- REUTERS/Elijah Nouvelage
- Altria, the cigarette maker, felt the shocks from Juul’s onslaught of legal cases after it took a $4.1 billion impairment charge during its fourth quarter.
- Altria tried to move in a new direction when they made a $12.8 billion investment in Juul in December 2018.
- Altria anticipates the cigarette industry volume to drop by an adjusted rate of 4% to 6% by the end of this year.
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Altria, the Richmond, Virginia-based cigarette company, took a $4.1 billion impairment charge during the fourth quarter for its investment in the e-cigarette company Juul, according to an Altria press release Thursday.
The charge is due to the increasing number of legal cases Juul is involved with and the expectation that the number of cases will continue to grow, the release said.
Altria invested $12.8 billion in Juul in December 2018 in an attempt to expand sales beyond traditional cigarettes as smoking rates decline, according to a CNBC report. The company said it expects the cigarette industry volume to decline by an adjusted rate of 4% to 6% in 2020.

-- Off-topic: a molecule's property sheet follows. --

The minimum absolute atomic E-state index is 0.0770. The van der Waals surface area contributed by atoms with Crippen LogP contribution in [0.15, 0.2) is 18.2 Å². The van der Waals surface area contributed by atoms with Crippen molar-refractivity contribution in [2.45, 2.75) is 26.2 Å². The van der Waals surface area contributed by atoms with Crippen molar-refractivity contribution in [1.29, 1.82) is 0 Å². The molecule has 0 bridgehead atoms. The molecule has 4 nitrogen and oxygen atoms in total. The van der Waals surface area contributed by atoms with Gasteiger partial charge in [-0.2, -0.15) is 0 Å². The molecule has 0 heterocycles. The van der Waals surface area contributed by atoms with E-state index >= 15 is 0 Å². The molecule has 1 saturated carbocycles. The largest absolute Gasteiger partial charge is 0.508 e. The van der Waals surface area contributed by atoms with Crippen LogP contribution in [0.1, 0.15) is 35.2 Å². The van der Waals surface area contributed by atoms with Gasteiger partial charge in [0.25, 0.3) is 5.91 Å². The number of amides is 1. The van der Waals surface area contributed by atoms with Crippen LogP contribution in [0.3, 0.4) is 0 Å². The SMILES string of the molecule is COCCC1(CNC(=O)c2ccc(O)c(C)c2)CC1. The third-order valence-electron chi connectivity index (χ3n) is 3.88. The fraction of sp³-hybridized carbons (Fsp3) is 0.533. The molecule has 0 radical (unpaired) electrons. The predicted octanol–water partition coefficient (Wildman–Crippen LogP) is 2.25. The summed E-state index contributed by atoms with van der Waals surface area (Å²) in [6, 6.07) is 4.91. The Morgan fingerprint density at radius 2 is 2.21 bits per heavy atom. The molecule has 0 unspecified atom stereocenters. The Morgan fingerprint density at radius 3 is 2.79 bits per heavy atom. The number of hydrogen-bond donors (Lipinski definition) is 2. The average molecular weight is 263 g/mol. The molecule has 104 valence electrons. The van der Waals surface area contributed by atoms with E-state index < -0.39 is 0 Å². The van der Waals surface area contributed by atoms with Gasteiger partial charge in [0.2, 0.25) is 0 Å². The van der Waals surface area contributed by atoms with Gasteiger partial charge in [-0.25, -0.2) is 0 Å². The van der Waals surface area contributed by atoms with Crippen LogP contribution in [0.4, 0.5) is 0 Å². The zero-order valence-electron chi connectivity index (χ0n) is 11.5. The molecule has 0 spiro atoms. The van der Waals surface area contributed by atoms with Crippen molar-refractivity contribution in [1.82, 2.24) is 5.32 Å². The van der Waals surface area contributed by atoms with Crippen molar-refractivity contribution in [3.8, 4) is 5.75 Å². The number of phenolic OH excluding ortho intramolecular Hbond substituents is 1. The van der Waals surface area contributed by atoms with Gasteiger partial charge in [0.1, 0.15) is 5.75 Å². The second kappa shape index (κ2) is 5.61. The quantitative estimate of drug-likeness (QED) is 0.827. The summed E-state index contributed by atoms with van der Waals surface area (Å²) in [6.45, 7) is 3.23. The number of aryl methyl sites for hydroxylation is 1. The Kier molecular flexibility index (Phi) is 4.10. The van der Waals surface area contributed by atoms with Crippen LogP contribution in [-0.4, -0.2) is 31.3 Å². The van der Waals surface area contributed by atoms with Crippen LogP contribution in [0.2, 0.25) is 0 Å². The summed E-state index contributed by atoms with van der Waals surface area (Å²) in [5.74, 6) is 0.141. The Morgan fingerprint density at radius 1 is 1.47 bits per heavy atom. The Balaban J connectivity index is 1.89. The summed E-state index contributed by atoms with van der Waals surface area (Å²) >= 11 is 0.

Altria says it and Juul agreed to adjust the terms of their agreement: Altria will help Juul handle regulatory matters such as pre-market tobacco product applications. But all other services from the original investment agreement will be discontinued by March 2020.
For its part, Juul agreed to restructure its board of directors if approved by the Federal Trade Commission, and release Altria from its non-compete agreement if Juul is banned from selling e-vapor products in the US for at least a year – or if Altria’s Juul stake dips below 10% of its $12.8 billion investment.
“This agreement is a continuation of the reset initiated by JUUL’s leadership team.” said CEO Howard Willard. “We look forward to working with the company under this structure to support JUUL’s commitment to working with regulators and submitting the best possible PMTA.”